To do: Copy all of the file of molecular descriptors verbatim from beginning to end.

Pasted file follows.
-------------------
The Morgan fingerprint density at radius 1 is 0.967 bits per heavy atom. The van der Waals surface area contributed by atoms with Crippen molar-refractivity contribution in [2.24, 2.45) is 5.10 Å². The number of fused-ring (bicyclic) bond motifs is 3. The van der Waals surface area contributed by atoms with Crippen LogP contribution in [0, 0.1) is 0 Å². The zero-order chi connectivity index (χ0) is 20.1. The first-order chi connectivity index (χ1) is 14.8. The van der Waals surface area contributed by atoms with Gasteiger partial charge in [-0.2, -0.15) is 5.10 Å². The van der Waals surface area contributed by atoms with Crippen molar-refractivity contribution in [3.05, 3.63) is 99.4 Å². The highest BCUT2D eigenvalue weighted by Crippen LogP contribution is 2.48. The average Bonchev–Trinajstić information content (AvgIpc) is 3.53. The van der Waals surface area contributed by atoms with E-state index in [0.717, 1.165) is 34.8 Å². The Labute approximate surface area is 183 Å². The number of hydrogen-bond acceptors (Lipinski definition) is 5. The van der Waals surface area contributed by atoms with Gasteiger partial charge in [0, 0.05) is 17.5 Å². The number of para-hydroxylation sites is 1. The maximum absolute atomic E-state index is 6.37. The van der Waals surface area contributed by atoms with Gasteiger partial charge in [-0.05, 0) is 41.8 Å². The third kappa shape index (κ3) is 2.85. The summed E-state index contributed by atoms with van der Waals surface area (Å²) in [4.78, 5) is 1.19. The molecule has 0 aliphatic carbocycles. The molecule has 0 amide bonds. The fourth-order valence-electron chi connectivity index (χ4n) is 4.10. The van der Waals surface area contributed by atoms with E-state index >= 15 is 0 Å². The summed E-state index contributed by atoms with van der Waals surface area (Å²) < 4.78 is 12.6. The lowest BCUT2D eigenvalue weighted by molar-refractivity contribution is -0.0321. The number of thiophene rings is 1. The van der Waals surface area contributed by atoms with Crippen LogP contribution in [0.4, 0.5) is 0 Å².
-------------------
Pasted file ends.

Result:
The Morgan fingerprint density at radius 1 is 0.967 bits per heavy atom. The van der Waals surface area contributed by atoms with Crippen molar-refractivity contribution in [2.24, 2.45) is 5.10 Å². The number of fused-ring (bicyclic) bond motifs is 3. The van der Waals surface area contributed by atoms with Crippen LogP contribution in [0, 0.1) is 0 Å². The zero-order chi connectivity index (χ0) is 20.1. The first-order chi connectivity index (χ1) is 14.8. The van der Waals surface area contributed by atoms with Gasteiger partial charge in [-0.2, -0.15) is 5.10 Å². The van der Waals surface area contributed by atoms with Crippen molar-refractivity contribution in [3.05, 3.63) is 99.4 Å². The highest BCUT2D eigenvalue weighted by Crippen LogP contribution is 2.48. The average Bonchev–Trinajstić information content (AvgIpc) is 3.53. The van der Waals surface area contributed by atoms with E-state index in [0.717, 1.165) is 34.8 Å². The Labute approximate surface area is 183 Å². The number of hydrogen-bond acceptors (Lipinski definition) is 5. The van der Waals surface area contributed by atoms with Gasteiger partial charge in [0, 0.05) is 17.5 Å². The number of para-hydroxylation sites is 1. The maximum absolute atomic E-state index is 6.37. The van der Waals surface area contributed by atoms with Gasteiger partial charge in [-0.05, 0) is 41.8 Å². The third kappa shape index (κ3) is 2.85. The summed E-state index contributed by atoms with van der Waals surface area (Å²) in [4.78, 5) is 1.19. The molecule has 0 aliphatic carbocycles. The molecule has 0 amide bonds. The fourth-order valence-electron chi connectivity index (χ4n) is 4.10. The van der Waals surface area contributed by atoms with E-state index >= 15 is 0 Å². The summed E-state index contributed by atoms with van der Waals surface area (Å²) < 4.78 is 12.6. The lowest BCUT2D eigenvalue weighted by molar-refractivity contribution is -0.0321. The number of thiophene rings is 1. The van der Waals surface area contributed by atoms with Crippen LogP contribution in [0.4, 0.5) is 0 Å².